It's obvious what the long term impact was.

But I completely believe in people's ability to explain things away to themselves.

The homicide rate has dropped precipitously since the change had time to take effect.,a%209.57%25%20decline%20from%202016.

At a certain point, you have to look the obvious in the face. Thanks for bringing Australia up. It's an excellent example.


fbtcu1998 t1_ir8pqax wrote

>the firearm homicides were decidedly not

Unless I'm reading it wrong, firearm homicide rates went from .44 to .23, from 91-95 then a sharp increase in 96 probably driven by the mass shooting that killed 35 people...which was about 10% of total gun deaths for that year that prompted the change. So .44 to .23 in 5 years prior to the change, then .28 to .14 in 97-01. So a .19 drop in 5 years prior, and then a .14 drop in the 5 years after.

Thing is, you're looking at aggregate numbers while ignoring prior trends and other factors to force a causal relationship. Problem is, not everyone sees its not as obvious as you claim.

Here's a snippet:

"Most other studies have examined the NFA in its entirety and have examined changes in the trend of outcomes and whether the NFA caused a change in the trend. From these studies, it is difficult to estimate a causal effect of the law."


MountNevermind t1_ir8w0fk wrote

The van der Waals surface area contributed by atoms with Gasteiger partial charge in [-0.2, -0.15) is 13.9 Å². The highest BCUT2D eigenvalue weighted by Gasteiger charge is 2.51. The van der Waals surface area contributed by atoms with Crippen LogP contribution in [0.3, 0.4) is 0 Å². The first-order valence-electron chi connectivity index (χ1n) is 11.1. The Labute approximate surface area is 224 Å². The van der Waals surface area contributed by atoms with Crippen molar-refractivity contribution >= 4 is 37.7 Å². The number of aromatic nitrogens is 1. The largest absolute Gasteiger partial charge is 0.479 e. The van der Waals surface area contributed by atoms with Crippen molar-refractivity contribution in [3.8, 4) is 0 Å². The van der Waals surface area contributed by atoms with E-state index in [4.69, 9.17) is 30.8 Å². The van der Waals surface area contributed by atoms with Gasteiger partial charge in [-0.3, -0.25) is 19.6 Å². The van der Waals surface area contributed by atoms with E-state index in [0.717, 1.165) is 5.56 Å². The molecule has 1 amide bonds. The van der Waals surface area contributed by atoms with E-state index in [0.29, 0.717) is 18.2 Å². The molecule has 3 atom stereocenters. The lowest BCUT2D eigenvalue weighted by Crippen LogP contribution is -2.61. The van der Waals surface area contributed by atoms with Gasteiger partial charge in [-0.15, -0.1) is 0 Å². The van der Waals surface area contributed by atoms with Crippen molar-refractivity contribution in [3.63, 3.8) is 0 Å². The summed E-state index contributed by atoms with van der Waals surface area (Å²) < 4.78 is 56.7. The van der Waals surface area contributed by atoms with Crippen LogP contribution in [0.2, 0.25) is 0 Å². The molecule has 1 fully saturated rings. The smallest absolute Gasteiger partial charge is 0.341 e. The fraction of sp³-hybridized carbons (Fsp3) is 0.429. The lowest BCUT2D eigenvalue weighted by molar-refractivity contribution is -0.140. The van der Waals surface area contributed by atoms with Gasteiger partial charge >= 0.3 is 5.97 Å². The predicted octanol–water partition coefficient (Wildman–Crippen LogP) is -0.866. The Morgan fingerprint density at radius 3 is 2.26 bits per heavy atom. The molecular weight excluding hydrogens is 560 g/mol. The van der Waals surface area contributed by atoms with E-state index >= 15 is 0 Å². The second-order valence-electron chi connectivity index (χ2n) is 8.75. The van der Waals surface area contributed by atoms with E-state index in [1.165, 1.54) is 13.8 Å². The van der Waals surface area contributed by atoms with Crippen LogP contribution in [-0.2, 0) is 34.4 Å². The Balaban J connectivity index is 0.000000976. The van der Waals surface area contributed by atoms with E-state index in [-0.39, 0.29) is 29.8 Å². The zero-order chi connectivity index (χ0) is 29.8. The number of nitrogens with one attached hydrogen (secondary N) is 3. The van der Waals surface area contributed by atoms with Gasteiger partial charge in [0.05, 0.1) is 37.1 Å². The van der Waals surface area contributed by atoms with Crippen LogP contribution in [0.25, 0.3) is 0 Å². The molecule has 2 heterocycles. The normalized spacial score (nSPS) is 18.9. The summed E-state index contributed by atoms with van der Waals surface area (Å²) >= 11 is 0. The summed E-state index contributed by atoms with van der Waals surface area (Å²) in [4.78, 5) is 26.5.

So you're citing something that says simply that from these studies it is difficult to estimate a causal effect of the law to mean that the studies found that it didn't have a causal effect for the very distinct effect (that it fully recognizes) that followed. That's misreading several important aspects of that sentence.

You are most assuredly reading it wrong if you're using the second source I just cited. That's not firearm homicides for one. I specifically chose that source in response to your claim. You made a claim that the effect of other types of homicides increased as a result of the drastic firearm homicide rate decrease. I cited a source that showed whether that's true or not, the overall homicide rate went down, I'm not sure what your point was. I mean your point was clearly to suggest other homicide causes went up as gun causes went down negating the effect. But that's not even remotely the case. Again, you're throwing a bunch of talking points out there that appear to make sense...but they just don't upon inspection. To then baselessly claim I'm the one misusing data is rich.

The overall homicide rate was more or less constant until a few years after 1996. There was no general trend of its decrease as you've claimed. You can claim otherwise, but again, I've just cited a straightforward source showing you're wrong about that. Your own source is consistent with my source on this topic.

Again, there was no real trending down of firearm homicides or homicides (beyond a very slight one four years prior to 1996 if you squint at that logarithmic chart real closely), that's simply not the case, as I've already cited. I ceded that there was a trending down of firearm suicides the predated making firearms 20% less available to Australians. As cited, it went down even more rapidly after that. You tried to lump in homicide deaths trending down to suggest it applied to firearm homicides beforehand...but that's again misuse of information. There was an overall decreased in suicides that started previously, which accounted for pretty much any change in "firearm deaths" prior to 1996.

>The greater declines in nonfirearm homicides led the authors to doubt whether any changes can be attributed to the NFA.